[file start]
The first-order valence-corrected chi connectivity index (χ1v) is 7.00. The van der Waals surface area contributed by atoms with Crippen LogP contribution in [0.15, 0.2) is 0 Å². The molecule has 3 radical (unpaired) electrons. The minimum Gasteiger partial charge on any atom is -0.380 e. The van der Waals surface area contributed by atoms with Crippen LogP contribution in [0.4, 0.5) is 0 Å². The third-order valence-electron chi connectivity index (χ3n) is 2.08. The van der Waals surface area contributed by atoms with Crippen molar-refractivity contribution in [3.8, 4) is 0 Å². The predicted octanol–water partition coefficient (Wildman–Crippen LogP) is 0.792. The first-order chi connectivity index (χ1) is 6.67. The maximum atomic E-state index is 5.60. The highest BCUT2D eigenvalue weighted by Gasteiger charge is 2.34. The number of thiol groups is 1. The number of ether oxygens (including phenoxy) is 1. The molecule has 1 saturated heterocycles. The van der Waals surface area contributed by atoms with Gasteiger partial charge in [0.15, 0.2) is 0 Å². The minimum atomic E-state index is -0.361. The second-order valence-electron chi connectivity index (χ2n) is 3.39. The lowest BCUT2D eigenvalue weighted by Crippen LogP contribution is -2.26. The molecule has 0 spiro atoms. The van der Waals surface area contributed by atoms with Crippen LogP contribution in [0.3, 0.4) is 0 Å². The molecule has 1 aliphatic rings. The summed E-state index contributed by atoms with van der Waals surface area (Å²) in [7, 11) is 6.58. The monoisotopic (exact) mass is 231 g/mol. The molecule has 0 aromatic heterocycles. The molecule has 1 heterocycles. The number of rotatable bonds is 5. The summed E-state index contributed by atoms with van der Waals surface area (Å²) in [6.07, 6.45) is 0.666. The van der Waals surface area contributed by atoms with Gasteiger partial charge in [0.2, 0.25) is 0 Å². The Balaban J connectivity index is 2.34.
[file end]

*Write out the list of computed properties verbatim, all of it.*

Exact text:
The first-order valence-corrected chi connectivity index (χ1v) is 7.00. The van der Waals surface area contributed by atoms with Crippen LogP contribution in [0.15, 0.2) is 0 Å². The molecule has 3 radical (unpaired) electrons. The minimum Gasteiger partial charge on any atom is -0.380 e. The van der Waals surface area contributed by atoms with Crippen LogP contribution in [0.4, 0.5) is 0 Å². The third-order valence-electron chi connectivity index (χ3n) is 2.08. The van der Waals surface area contributed by atoms with Crippen molar-refractivity contribution in [3.8, 4) is 0 Å². The predicted octanol–water partition coefficient (Wildman–Crippen LogP) is 0.792. The first-order chi connectivity index (χ1) is 6.67. The maximum atomic E-state index is 5.60. The highest BCUT2D eigenvalue weighted by Gasteiger charge is 2.34. The number of thiol groups is 1. The number of ether oxygens (including phenoxy) is 1. The molecule has 1 saturated heterocycles. The van der Waals surface area contributed by atoms with Gasteiger partial charge in [0.15, 0.2) is 0 Å². The minimum atomic E-state index is -0.361. The second-order valence-electron chi connectivity index (χ2n) is 3.39. The lowest BCUT2D eigenvalue weighted by Crippen LogP contribution is -2.26. The molecule has 0 spiro atoms. The van der Waals surface area contributed by atoms with Crippen LogP contribution in [0.3, 0.4) is 0 Å². The molecule has 1 aliphatic rings. The summed E-state index contributed by atoms with van der Waals surface area (Å²) in [7, 11) is 6.58. The monoisotopic (exact) mass is 231 g/mol. The molecule has 0 aromatic heterocycles. The molecule has 1 heterocycles. The number of rotatable bonds is 5. The summed E-state index contributed by atoms with van der Waals surface area (Å²) in [6.07, 6.45) is 0.666. The van der Waals surface area contributed by atoms with Gasteiger partial charge in [0.2, 0.25) is 0 Å². The Balaban J connectivity index is 2.34.